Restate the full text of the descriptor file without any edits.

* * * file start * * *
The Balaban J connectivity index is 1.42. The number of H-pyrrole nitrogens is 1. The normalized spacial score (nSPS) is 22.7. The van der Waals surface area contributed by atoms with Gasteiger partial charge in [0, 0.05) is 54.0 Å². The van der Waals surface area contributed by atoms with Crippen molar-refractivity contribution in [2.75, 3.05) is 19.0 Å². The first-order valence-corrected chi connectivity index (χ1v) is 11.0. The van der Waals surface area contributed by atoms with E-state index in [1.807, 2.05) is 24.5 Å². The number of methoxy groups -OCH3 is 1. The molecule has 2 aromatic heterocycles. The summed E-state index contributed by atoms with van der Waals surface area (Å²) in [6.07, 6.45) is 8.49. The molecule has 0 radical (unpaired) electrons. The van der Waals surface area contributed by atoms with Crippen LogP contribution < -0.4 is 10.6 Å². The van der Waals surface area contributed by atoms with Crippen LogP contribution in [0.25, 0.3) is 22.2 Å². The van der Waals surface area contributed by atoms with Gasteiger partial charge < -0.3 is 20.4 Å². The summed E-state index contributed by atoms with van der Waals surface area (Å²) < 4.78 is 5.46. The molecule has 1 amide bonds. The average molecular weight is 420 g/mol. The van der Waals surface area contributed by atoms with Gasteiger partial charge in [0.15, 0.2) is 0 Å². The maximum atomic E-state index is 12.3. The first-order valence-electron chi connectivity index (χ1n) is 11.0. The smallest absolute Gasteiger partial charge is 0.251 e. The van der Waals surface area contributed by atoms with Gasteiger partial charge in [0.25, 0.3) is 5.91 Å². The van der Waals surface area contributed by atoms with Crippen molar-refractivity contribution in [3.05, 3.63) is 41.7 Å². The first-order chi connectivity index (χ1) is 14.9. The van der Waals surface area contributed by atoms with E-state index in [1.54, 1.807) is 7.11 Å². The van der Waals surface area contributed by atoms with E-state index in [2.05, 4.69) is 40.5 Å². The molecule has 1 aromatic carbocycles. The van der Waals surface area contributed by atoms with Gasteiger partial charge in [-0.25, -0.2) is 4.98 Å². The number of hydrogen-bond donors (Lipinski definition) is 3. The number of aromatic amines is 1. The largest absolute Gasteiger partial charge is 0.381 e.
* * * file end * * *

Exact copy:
The Balaban J connectivity index is 1.42. The number of H-pyrrole nitrogens is 1. The normalized spacial score (nSPS) is 22.7. The van der Waals surface area contributed by atoms with Gasteiger partial charge in [0, 0.05) is 54.0 Å². The van der Waals surface area contributed by atoms with Crippen molar-refractivity contribution in [2.75, 3.05) is 19.0 Å². The first-order valence-corrected chi connectivity index (χ1v) is 11.0. The van der Waals surface area contributed by atoms with E-state index in [1.807, 2.05) is 24.5 Å². The number of methoxy groups -OCH3 is 1. The molecule has 2 aromatic heterocycles. The summed E-state index contributed by atoms with van der Waals surface area (Å²) in [6.07, 6.45) is 8.49. The molecule has 0 radical (unpaired) electrons. The van der Waals surface area contributed by atoms with Crippen LogP contribution < -0.4 is 10.6 Å². The van der Waals surface area contributed by atoms with Crippen LogP contribution in [0.25, 0.3) is 22.2 Å². The van der Waals surface area contributed by atoms with Gasteiger partial charge < -0.3 is 20.4 Å². The summed E-state index contributed by atoms with van der Waals surface area (Å²) < 4.78 is 5.46. The molecule has 1 amide bonds. The average molecular weight is 420 g/mol. The van der Waals surface area contributed by atoms with Gasteiger partial charge in [0.15, 0.2) is 0 Å². The maximum atomic E-state index is 12.3. The first-order valence-electron chi connectivity index (χ1n) is 11.0. The smallest absolute Gasteiger partial charge is 0.251 e. The van der Waals surface area contributed by atoms with Gasteiger partial charge in [0.25, 0.3) is 5.91 Å². The van der Waals surface area contributed by atoms with Crippen molar-refractivity contribution in [3.05, 3.63) is 41.7 Å². The first-order chi connectivity index (χ1) is 14.9. The van der Waals surface area contributed by atoms with E-state index in [1.54, 1.807) is 7.11 Å². The van der Waals surface area contributed by atoms with E-state index in [2.05, 4.69) is 40.5 Å². The molecule has 1 aromatic carbocycles. The van der Waals surface area contributed by atoms with Gasteiger partial charge in [-0.25, -0.2) is 4.98 Å². The number of hydrogen-bond donors (Lipinski definition) is 3. The number of aromatic amines is 1. The largest absolute Gasteiger partial charge is 0.381 e.